FDA considers patient preference on benefit-risk trade-offs in medical devices

July 30, 2013 by Arezu Sarvestani

The FDA is prepared to take patient preference into consideration when determining what level of risk is appropriate for the potential risks associated with medical devices.

FDA prepared to hear more patient preference on benefit-risk tradeoffs in medical devices

The FDA is looking to make some updates to its medical device benefit-risk calculations, taking into greater consideration the preferences of patients, caregivers and healthcare workers.

The federal watchdog agency is holding a public workshop to solicit suggestions on how its medical device review arm might better assess and incorporate patient perspectives on "meaningful benefits" and "appropriate risks" of new medical devices. The agency has in the past considered patient preference an important part of the review process, but lacks systematic tools to gather, assess and utilize relevant data.

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"Scientists, clinicians, device developers, and regulators play critical roles in understanding the operation of medical devices and the associated benefits and risks," the FDA said in its meeting notice. "But only patients live with their medical conditions and need to make the choices required for their care."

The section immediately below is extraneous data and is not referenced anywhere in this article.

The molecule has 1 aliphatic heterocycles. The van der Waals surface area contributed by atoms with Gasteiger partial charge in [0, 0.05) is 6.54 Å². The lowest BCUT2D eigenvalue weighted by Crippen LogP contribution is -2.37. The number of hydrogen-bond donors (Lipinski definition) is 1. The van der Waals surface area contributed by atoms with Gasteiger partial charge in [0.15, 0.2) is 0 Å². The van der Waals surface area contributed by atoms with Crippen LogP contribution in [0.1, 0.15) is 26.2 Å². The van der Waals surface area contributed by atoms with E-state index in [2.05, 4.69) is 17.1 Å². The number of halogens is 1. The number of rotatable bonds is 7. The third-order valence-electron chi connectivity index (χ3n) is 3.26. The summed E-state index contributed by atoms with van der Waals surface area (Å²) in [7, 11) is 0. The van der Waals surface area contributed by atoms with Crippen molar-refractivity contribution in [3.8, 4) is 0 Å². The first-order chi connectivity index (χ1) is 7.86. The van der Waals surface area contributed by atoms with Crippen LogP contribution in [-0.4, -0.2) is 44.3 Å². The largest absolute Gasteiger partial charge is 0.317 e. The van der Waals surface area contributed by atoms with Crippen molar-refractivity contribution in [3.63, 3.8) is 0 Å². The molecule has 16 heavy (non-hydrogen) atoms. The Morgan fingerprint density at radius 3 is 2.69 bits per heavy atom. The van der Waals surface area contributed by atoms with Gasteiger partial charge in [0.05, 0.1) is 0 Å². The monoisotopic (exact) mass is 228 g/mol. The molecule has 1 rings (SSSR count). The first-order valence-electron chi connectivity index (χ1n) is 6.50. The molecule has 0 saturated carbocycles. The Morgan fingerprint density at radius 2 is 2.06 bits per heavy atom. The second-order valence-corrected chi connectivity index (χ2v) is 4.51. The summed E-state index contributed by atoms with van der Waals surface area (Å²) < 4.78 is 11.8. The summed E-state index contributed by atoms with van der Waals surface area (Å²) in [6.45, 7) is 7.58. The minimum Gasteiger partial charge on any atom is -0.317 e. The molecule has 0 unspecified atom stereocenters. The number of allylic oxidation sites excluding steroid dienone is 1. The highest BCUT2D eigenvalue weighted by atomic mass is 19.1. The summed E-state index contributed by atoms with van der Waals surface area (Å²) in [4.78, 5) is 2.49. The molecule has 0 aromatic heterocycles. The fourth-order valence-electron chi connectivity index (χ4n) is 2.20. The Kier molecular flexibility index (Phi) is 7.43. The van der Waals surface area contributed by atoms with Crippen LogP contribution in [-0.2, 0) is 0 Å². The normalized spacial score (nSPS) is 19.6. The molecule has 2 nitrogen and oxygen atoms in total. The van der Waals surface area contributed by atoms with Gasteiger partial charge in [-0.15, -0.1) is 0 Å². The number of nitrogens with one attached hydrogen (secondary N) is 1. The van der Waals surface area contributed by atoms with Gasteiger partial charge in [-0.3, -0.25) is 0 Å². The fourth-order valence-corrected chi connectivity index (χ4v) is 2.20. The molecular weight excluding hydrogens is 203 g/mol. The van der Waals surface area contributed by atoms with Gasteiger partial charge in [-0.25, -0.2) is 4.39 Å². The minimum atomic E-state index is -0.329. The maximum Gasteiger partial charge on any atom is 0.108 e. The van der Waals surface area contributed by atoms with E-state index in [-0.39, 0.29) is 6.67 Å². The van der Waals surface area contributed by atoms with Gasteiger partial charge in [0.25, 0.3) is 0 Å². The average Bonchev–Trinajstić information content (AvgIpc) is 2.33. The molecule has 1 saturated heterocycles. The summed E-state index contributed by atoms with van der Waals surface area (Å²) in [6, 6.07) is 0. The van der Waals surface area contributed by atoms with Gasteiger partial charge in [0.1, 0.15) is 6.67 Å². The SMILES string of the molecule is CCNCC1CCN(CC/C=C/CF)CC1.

The agency aims to use the information gathered from its patient perspectives initiative to influence the broader life-cycle of medical devices, including device innovation and postmarket studies. The FDA is looking for insight into how best to identify patients and their preferences, tools to use when gathering data, how to validate the information and how to then incorporate those lessons into the review cycle.

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